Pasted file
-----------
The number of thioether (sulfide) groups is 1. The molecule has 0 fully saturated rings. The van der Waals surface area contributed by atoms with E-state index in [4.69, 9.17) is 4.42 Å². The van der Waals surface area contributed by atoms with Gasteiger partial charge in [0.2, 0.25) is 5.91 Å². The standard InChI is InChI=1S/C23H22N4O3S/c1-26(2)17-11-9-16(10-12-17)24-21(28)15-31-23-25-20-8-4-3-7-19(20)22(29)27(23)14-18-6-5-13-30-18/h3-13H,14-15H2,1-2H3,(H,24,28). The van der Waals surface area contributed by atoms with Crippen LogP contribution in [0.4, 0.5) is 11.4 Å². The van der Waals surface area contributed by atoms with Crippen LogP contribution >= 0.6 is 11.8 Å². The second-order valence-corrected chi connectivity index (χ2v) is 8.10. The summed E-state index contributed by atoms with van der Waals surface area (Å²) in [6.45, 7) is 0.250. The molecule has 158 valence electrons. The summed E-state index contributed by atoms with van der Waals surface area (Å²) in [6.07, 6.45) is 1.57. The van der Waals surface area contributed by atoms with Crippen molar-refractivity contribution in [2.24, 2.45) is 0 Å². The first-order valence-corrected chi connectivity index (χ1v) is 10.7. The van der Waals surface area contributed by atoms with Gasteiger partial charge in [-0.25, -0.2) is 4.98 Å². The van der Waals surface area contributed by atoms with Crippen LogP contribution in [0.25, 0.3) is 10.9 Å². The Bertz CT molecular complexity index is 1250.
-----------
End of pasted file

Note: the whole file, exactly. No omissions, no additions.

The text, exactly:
The number of thioether (sulfide) groups is 1. The molecule has 0 fully saturated rings. The van der Waals surface area contributed by atoms with E-state index in [4.69, 9.17) is 4.42 Å². The van der Waals surface area contributed by atoms with Gasteiger partial charge in [0.2, 0.25) is 5.91 Å². The standard InChI is InChI=1S/C23H22N4O3S/c1-26(2)17-11-9-16(10-12-17)24-21(28)15-31-23-25-20-8-4-3-7-19(20)22(29)27(23)14-18-6-5-13-30-18/h3-13H,14-15H2,1-2H3,(H,24,28). The van der Waals surface area contributed by atoms with Crippen LogP contribution in [0.4, 0.5) is 11.4 Å². The van der Waals surface area contributed by atoms with Crippen LogP contribution >= 0.6 is 11.8 Å². The second-order valence-corrected chi connectivity index (χ2v) is 8.10. The summed E-state index contributed by atoms with van der Waals surface area (Å²) in [6.45, 7) is 0.250. The molecule has 158 valence electrons. The summed E-state index contributed by atoms with van der Waals surface area (Å²) in [6.07, 6.45) is 1.57. The van der Waals surface area contributed by atoms with Crippen molar-refractivity contribution in [2.24, 2.45) is 0 Å². The first-order valence-corrected chi connectivity index (χ1v) is 10.7. The van der Waals surface area contributed by atoms with Gasteiger partial charge in [-0.25, -0.2) is 4.98 Å². The van der Waals surface area contributed by atoms with Crippen LogP contribution in [0.25, 0.3) is 10.9 Å². The Bertz CT molecular complexity index is 1250.